Maureen Corrigan's review for NPR Books sums up much of what I love about The Uninvited Guests in its first paragraph: "A dark and stormy night; an isMaureen Corrigan's review for NPR Books sums up much of what I love about The Uninvited Guests in its first paragraph: "A dark and stormy night; an isolated manor house; a knock at the door. These are the surefire elements that have kept Agatha Christie's play The Mousetrap creaking continuously on the London stage ever since its premiere in 1952. And these are the very same elements that make Sadie Jones' new novel, The Uninvited Guests, such a delicious romp to read." And, oh, what a romp Jones' novel is! Careful, though, if you attempt to read Corrigan's entire book review. It has a few spoilers in it. (I know, I know. I always have to warn people about spoilers.)
I could gush about this novel ALL day. It's bewitching, "Austenesque," eerie, brilliant, etc. I cannot stop thinking about the majestic, totally creative imagery in this book. Glance at a few Goodreads reviews, and you'll see that most people either love or hate Jones' novel. Obviously, I love it, so much so that I want you to leave me a comment if you have any "readalike" suggestions for me. I'm adding this one to my to-read-again pile for sure! This book began as a way for me to entertain myself while a passenger on a Thanksgiving road trip. As my kids watched Alice in Wonderland and Annie in the backseat, I sat up front, tuned out the sounds and devoured what has become an immediate favorite book of mine.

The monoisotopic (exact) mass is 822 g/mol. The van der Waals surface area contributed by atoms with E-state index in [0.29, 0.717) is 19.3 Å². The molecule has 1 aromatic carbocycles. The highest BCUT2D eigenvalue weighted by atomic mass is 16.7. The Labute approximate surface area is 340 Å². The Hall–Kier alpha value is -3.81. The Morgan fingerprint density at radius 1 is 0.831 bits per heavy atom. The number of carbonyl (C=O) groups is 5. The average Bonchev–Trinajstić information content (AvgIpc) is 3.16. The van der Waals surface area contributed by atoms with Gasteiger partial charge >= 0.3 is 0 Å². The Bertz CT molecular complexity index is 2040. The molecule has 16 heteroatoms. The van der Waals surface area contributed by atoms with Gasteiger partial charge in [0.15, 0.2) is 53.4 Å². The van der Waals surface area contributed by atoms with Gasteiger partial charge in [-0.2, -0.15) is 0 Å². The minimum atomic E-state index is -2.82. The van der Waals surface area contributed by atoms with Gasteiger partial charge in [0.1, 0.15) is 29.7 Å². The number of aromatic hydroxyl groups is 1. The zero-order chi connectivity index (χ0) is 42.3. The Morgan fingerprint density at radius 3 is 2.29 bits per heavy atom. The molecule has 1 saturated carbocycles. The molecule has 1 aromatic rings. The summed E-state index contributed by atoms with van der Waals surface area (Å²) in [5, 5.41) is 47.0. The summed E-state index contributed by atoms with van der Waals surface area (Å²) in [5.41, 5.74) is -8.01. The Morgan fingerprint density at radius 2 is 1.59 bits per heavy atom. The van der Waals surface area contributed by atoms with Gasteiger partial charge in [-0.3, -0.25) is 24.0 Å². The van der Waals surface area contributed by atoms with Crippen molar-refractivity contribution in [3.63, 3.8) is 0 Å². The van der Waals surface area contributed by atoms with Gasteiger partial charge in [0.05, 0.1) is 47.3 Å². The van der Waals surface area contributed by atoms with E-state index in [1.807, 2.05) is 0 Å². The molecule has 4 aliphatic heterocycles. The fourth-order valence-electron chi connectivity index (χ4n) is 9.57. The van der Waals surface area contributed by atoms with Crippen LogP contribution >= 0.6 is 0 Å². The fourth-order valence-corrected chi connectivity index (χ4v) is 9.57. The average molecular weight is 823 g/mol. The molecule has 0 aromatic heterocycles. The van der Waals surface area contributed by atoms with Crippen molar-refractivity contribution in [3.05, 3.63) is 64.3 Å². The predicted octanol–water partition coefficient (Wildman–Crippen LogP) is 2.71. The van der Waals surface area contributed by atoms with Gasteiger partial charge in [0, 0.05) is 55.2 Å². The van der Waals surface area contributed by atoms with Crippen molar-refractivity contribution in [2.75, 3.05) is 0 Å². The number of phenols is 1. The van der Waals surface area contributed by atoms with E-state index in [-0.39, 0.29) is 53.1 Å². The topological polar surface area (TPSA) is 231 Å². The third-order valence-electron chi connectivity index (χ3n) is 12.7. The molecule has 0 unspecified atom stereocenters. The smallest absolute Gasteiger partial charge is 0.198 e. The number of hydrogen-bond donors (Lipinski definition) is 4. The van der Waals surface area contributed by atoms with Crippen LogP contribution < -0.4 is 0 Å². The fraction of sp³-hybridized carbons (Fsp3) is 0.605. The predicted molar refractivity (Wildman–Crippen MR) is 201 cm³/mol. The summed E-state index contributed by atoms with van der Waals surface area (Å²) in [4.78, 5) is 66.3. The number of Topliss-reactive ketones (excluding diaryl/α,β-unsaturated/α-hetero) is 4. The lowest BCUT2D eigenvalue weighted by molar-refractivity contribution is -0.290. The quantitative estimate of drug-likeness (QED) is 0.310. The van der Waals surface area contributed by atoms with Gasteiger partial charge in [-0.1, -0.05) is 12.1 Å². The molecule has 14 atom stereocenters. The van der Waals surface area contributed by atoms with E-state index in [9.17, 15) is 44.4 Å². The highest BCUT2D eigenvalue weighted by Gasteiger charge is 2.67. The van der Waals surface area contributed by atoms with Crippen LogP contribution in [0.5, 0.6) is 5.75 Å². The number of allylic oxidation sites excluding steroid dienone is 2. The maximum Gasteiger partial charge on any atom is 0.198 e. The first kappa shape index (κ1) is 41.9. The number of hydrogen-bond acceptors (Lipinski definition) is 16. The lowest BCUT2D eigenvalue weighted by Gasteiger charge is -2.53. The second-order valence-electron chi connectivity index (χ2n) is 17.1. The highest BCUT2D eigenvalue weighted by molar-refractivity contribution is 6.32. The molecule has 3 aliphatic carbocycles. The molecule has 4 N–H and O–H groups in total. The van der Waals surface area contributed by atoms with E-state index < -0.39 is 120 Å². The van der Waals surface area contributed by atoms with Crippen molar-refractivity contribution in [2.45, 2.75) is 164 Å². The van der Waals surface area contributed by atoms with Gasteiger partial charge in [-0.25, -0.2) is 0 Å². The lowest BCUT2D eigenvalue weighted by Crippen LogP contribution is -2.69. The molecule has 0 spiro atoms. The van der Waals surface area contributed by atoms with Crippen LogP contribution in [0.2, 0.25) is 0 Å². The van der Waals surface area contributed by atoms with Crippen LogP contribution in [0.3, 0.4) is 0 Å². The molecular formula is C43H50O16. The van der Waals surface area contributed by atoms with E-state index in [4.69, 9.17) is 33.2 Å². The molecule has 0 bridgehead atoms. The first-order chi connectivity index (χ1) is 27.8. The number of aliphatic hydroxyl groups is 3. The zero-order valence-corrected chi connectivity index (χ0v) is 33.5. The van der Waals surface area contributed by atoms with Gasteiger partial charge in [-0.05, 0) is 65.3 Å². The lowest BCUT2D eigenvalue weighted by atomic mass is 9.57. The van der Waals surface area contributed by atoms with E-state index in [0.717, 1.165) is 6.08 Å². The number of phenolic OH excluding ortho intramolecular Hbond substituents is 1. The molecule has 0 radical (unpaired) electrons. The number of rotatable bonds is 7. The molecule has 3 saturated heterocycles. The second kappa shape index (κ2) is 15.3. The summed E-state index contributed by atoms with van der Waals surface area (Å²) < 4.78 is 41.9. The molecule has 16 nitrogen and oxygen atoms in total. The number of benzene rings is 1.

I can't begin to explain all that I loved in Jones' novel, but her descriptions of Sterne, an English manor house rapidly fading from its original glory, were certainly part of it. And Imogen "Smudge" Torrington will forever be one of my favorite characters. Here's just one of the many lovely sections describing the Torringtons' home: "They had reached a landing and went through the baize door onto a corridor, travelled the length of the house and at last reached Smudge's room, the only bedroom to abut the Old House, whose gloomy depths were directly through the wall against which her little iron bed stood. She should have liked to tunnel through the wall with a spoon and dance on the minstrels' gallery." So many of my favorite novels involve these types of magical, labyrinthine homes. If you're a sucker for these larger-than-life homes like I am, I highly recommend another novel that rivals The Uninvited Guests in its quirkiness as well as derelict dwellings – The Rathbones. ...more